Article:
Henry III realized something else. His father's sensibilities were forged by the Great Depression, and he never borrowed money. As a result, he had never expanded the business, either.
"Luckily, I got our accountant, who was a dear friend of my father's, to explain that a new era was upon us and we had to expand and take out a loan to do it," he said.
Thus began a complete remodel of the main store in 1980 and a six-year expansion of its now 60,000-sq.-ft. warehouse. In 2001, Henry III bought an old car dealership in East Hampton and opened a second location there. Five years later, he built a 7,000-sq.-ft. patio and clearance center across from the Southampton store.
Those moves not only grew the business - they helped Hildreth's weather the past three years.
These days, Henry III doesn't worry about laissezfaire workers. He says he has the best sales staff on eastern Long
"I have one guy who won't see customers for a year, but when they come back he recognizes them and calls them by name," Henry III said. "People really respond to that. He'll take notes and call back the next spring to see if they're interested in new furniture that coordinates with what they bought this year."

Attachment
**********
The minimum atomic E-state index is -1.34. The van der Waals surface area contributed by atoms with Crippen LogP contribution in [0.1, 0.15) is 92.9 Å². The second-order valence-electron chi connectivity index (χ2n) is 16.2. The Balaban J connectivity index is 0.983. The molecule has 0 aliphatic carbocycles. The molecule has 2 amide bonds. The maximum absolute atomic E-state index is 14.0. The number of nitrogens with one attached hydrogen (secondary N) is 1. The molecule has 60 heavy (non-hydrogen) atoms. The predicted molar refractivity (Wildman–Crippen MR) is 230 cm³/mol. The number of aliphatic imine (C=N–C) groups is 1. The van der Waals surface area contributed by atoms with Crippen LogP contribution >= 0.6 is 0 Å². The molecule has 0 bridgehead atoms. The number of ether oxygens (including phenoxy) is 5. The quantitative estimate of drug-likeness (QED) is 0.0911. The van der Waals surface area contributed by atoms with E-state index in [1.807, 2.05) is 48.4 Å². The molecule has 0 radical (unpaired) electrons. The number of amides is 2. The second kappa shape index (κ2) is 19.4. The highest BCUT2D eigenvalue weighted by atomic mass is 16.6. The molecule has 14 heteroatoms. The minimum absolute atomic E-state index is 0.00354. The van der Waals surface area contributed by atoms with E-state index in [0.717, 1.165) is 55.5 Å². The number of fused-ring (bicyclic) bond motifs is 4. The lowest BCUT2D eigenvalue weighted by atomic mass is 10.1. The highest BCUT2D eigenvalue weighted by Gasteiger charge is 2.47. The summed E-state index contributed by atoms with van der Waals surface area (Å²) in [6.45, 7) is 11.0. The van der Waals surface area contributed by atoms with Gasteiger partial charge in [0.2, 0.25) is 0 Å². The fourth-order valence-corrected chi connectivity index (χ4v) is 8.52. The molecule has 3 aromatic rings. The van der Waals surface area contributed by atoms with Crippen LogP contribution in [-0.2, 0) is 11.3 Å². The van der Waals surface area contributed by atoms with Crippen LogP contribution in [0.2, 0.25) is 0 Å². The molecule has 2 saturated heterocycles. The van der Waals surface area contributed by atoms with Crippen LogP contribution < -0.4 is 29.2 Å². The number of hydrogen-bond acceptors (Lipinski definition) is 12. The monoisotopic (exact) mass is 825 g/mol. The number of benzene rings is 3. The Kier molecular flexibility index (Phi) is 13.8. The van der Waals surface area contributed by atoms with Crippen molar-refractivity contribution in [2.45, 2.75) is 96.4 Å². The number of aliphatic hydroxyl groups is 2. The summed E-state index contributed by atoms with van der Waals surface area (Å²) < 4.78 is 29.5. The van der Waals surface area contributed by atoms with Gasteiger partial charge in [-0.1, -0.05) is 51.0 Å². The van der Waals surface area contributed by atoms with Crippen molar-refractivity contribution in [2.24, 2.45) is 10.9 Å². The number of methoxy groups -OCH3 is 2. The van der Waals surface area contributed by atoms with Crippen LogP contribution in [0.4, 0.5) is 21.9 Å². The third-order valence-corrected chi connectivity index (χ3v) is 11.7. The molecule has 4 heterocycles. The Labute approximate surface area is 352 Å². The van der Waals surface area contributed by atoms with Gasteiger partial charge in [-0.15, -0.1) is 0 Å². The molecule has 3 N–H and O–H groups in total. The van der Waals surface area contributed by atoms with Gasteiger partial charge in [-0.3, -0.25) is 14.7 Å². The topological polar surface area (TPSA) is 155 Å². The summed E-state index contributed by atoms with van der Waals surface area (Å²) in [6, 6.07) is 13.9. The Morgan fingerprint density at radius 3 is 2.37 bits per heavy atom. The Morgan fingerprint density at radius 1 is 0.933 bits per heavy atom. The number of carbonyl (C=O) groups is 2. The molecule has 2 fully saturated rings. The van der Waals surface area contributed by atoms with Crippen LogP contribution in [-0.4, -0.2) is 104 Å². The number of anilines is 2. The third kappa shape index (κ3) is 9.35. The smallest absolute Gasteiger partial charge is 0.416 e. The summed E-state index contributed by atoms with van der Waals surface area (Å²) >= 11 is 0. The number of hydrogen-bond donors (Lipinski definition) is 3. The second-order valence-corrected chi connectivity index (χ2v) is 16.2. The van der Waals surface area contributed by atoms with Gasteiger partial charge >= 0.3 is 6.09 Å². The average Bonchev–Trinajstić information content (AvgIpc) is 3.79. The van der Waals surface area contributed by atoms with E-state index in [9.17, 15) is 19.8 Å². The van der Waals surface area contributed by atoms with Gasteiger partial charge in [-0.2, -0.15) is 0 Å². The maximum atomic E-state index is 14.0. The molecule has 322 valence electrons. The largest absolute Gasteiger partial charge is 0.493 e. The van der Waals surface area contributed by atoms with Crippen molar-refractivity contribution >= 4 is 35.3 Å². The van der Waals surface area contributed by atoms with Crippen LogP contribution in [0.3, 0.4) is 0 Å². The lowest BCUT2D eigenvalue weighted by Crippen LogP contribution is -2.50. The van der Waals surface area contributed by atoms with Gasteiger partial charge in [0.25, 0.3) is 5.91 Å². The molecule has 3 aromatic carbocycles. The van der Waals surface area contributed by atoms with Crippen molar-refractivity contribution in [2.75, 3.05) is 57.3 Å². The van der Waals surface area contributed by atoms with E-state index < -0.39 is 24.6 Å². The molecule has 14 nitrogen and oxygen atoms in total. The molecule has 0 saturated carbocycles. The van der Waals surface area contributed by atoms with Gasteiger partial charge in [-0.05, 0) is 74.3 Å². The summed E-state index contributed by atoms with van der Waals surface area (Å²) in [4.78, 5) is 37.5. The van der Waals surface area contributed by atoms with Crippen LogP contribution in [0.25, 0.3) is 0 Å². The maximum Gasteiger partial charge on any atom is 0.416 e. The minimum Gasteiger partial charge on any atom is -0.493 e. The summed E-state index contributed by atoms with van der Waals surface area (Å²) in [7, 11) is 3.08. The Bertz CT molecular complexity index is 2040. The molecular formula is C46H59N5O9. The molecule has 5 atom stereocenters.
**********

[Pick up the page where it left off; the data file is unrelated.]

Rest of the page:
Zerach Michel, who manages the patio furniture store, knows more about outdoor furniture than most reps do, Henry III said. Michel has worked at the store for 11 years.
"For me, this is a good work environment where you're judged on your merits," Michel said. "There are no politics or anything like that. It's a big business but it's not conducted that way. It's a casual atmosphere and we deal with Henry on a daily basis."
Michel and the sales staff are serious about the product. They study product specs so they can quote them when necessary.
"It's important for salespeople and buyers to know the technical aspects of the furniture, even though customers aren't always interested in the details," Michel said. "What they are interested in is how long it will last. That's paramount, and we can explain why a chair or table is so durable."
Then there is teak furniture. Michel says teak pieces make up to 60 percent of its sales.
"In order to sell it well, you do need quite a bit of technical knowledge about the teak," he said. "It's good to know things like where it's sourced and why it's important to have kiln-dried teak. At face value, it's hard for customers to tell the difference."
Business appears to be back, Michel said. The inventory Henry III was so concerned about several years ago is turning with regularity again. Before July, it even sold a pair of Dedon Nestrests - teardropshaped sheltered daybeds that retail for $12,000 - shortly after putting the first one on the floor.
Whatever the future may hold, Henry III has learned a thing or two about his business, such as how important longevity and locality are to today's consumer.
"People want to buy with confidence and make sure who they buy from will be around in 10 years," Henry III said. "They want value for their dollar, no question. But part of that value is the retailer they're buying from."
In that regard, a history spanning back to the 19th century is priceless.
We would love your feedback!